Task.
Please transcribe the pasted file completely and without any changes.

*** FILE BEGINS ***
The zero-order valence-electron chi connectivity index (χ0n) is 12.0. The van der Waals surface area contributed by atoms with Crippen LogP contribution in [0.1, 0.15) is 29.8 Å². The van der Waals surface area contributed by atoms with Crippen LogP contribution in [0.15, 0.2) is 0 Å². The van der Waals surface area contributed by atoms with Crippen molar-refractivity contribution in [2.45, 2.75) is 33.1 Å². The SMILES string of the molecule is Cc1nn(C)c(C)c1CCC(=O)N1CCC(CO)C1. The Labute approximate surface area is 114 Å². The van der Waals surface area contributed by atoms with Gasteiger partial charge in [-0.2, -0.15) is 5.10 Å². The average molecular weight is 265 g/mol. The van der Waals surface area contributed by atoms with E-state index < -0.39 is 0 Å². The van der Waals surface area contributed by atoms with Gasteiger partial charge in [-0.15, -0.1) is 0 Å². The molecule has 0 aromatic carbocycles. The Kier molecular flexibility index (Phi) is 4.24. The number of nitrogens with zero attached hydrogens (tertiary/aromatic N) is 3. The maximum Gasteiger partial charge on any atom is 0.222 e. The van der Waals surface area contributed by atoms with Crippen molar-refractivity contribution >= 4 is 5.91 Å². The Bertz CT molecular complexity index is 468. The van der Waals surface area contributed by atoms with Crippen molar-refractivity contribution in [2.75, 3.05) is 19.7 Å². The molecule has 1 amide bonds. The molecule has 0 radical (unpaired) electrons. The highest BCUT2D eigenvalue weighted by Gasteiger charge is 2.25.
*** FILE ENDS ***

The zero-order valence-electron chi connectivity index (χ0n) is 12.0. The van der Waals surface area contributed by atoms with Crippen LogP contribution in [0.1, 0.15) is 29.8 Å². The van der Waals surface area contributed by atoms with Crippen LogP contribution in [0.15, 0.2) is 0 Å². The van der Waals surface area contributed by atoms with Crippen molar-refractivity contribution in [2.45, 2.75) is 33.1 Å². The SMILES string of the molecule is Cc1nn(C)c(C)c1CCC(=O)N1CCC(CO)C1. The Labute approximate surface area is 114 Å². The van der Waals surface area contributed by atoms with Gasteiger partial charge in [-0.2, -0.15) is 5.10 Å². The average molecular weight is 265 g/mol. The van der Waals surface area contributed by atoms with E-state index < -0.39 is 0 Å². The van der Waals surface area contributed by atoms with Gasteiger partial charge in [-0.15, -0.1) is 0 Å². The molecule has 0 aromatic carbocycles. The Kier molecular flexibility index (Phi) is 4.24. The number of nitrogens with zero attached hydrogens (tertiary/aromatic N) is 3. The maximum Gasteiger partial charge on any atom is 0.222 e. The van der Waals surface area contributed by atoms with Crippen molar-refractivity contribution >= 4 is 5.91 Å². The Bertz CT molecular complexity index is 468. The van der Waals surface area contributed by atoms with Crippen molar-refractivity contribution in [2.75, 3.05) is 19.7 Å². The molecule has 1 amide bonds. The molecule has 0 radical (unpaired) electrons. The highest BCUT2D eigenvalue weighted by Gasteiger charge is 2.25.